The only restaurant in the UK where you can try some Icelandic cooking.
This is my second encounter with an Icelandic volcano. The first was sat in an airport while Eyjafjallajökull rained fire and smoke across Northern Europe and grounded the continent’s planes. The second is more satisfying. In proof revenge can be sweet or savoury, I’m tucking into lava salt. I’m eating a volcano. With the consistency of gunpowder and about the same bite, the lava salt and sour dough bread starter at Texture is a glimpse of what’s to come – bold, but never extravagant, Nordic cooking with flashes of Icelandic inspiration.
From a first glance you might not notice the Icelandic touches at Texture. Hidden inside a Georgian townhouse, the English exterior gives way to an urbane and grown-up interior of metallic lamps and smart brown lounge chairs. But from the glass cabinet stuffed with driftwood, to the discreet bottle of Brennivin stowed behind the bar, the hints are there, before paintings of lava erupting in the main dining room give the game away.
The menu here leans heavily on fish, although lamb and suckling pig also make an appearance. The pick of my starters from the tasting menu, (after I’ve reluctantly released the bowl of lava salt), is a collection of soft pink, red and yellow Lancaster heritage beetroot. Earthy, sweet and soft the crumbly texture of the goats’ cheese that they’re served with is every bit as satisfying as the balance of sharpness it adds.
Unsurprisingly, given the name, texture has been given as much thought as flavour by the kitchen. The crackling skin of roasted succulent pork belly is twinned with a smooth, tart apple purée and crispier strands of red cabbage, while gently smoked salmon fillet is paired with the crunch of diced green apple and laced with a hit of wasabi – each bite not only offers a new flavour but differing consistency and a slightly different experience.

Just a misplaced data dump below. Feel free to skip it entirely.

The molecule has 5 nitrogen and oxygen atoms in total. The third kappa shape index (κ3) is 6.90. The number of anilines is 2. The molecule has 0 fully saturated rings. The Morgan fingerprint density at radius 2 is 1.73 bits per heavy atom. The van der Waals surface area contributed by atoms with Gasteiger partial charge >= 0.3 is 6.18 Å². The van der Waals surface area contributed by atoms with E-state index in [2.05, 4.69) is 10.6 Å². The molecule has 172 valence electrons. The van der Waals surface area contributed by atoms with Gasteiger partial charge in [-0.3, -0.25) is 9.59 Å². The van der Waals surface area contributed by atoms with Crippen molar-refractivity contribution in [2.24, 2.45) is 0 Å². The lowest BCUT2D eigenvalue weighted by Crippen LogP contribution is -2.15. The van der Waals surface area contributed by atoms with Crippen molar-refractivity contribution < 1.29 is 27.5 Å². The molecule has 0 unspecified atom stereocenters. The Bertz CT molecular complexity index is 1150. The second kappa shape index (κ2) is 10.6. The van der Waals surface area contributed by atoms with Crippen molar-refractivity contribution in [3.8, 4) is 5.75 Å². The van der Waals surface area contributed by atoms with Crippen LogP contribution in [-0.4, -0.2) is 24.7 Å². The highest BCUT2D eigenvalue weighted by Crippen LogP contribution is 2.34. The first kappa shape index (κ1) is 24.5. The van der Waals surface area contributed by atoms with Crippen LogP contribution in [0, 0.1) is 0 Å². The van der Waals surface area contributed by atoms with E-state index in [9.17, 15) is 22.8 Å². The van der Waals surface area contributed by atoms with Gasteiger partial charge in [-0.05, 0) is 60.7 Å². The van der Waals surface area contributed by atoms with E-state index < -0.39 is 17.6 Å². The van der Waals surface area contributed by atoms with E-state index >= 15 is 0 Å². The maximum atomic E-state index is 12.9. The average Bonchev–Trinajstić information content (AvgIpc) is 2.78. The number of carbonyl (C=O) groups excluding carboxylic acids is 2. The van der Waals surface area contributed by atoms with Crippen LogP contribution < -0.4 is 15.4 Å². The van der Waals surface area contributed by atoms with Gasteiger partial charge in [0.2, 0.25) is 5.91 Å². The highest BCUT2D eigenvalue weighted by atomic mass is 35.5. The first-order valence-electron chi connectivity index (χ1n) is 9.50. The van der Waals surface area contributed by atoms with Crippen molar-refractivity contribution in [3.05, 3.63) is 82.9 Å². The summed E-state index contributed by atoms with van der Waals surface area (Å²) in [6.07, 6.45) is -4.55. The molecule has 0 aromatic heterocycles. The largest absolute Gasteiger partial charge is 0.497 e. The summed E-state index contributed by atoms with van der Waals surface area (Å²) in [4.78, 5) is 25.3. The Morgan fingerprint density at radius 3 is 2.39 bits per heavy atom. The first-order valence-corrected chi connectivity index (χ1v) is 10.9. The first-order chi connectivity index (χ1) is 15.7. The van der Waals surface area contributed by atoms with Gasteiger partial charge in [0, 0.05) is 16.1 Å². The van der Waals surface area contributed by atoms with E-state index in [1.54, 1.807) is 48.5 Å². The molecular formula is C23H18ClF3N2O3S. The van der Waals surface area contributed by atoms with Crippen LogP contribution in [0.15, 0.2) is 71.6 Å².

The cod, the highlight of any Icelandic menu, is reliably brilliant. The barely beans bring balance to the texture, while the almonds and capers mixed in give it an earthy, licked with flame flavour that lasts. Almonds, capers and glasses of Chardonnay confirm that the Icelandic connection only runs so deep.
Chef Agnar Sverrisson tells me ‘I think it would be very difficult to run an Icelandic restaurant in London or to offer any traditional Icelandic dish. We have a much greater influx of different cultures here, and that’s what defines the food culture. My menu blends modern European food with Scandinavian influences and the best in British produce. But I do use some fantastic Icelandic ingredients, such as lamb, cod, langoustines, skyr and seaweed.’
If there is a definitively Icelandic dish, it’s found on the dessert menu. Skyr is a national obsession in Iceland – a thick yogurt-like soft cheese that locals consider close to super food. At Texture it comes served on a bed of crumbled rye oats – fold these into the creamy Skyr for a sweet crunch. A little like the restaurant itself, it’s light, subtle but full of flavour.
Type Icelandic restaurant UK into Google and Texture isn’t just the number one result, it’s the only result. They may not be flying the Icelandic flag from the roof or slicing up shark in the kitchen, but the dishes at Texture are a sympathetic and nuanced introduction to the best bits of Icelandic cooking. And they have volcanoes on the wall.
How much: Despite the Michelin star over the door, prices at Texture are reasonable. Mains start at £30 and a full dinner will stretch to around £80 with wine. The set menu at lunch offers the best value with three courses for £33.